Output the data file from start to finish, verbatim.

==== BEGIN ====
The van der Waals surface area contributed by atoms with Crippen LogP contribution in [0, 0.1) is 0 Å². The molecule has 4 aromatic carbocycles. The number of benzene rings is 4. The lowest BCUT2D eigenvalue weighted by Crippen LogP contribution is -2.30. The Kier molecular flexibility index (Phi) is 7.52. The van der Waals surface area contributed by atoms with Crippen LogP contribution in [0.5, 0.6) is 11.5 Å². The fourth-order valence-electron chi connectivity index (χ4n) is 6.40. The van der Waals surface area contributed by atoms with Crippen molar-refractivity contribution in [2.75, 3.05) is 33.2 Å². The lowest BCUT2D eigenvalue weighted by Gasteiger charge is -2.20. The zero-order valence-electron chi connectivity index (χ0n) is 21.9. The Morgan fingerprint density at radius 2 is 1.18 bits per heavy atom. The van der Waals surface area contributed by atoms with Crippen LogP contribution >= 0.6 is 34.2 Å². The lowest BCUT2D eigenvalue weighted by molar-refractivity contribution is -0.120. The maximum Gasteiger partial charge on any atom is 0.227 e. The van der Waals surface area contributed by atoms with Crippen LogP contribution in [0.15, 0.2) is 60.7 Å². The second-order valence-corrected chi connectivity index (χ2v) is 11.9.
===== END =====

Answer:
The van der Waals surface area contributed by atoms with Crippen LogP contribution in [0, 0.1) is 0 Å². The molecule has 4 aromatic carbocycles. The number of benzene rings is 4. The lowest BCUT2D eigenvalue weighted by Crippen LogP contribution is -2.30. The Kier molecular flexibility index (Phi) is 7.52. The van der Waals surface area contributed by atoms with Crippen LogP contribution in [0.5, 0.6) is 11.5 Å². The fourth-order valence-electron chi connectivity index (χ4n) is 6.40. The van der Waals surface area contributed by atoms with Crippen molar-refractivity contribution in [2.75, 3.05) is 33.2 Å². The lowest BCUT2D eigenvalue weighted by Gasteiger charge is -2.20. The zero-order valence-electron chi connectivity index (χ0n) is 21.9. The Morgan fingerprint density at radius 2 is 1.18 bits per heavy atom. The van der Waals surface area contributed by atoms with Crippen LogP contribution >= 0.6 is 34.2 Å². The lowest BCUT2D eigenvalue weighted by molar-refractivity contribution is -0.120. The maximum Gasteiger partial charge on any atom is 0.227 e. The van der Waals surface area contributed by atoms with Crippen LogP contribution in [0.15, 0.2) is 60.7 Å². The second-order valence-corrected chi connectivity index (χ2v) is 11.9.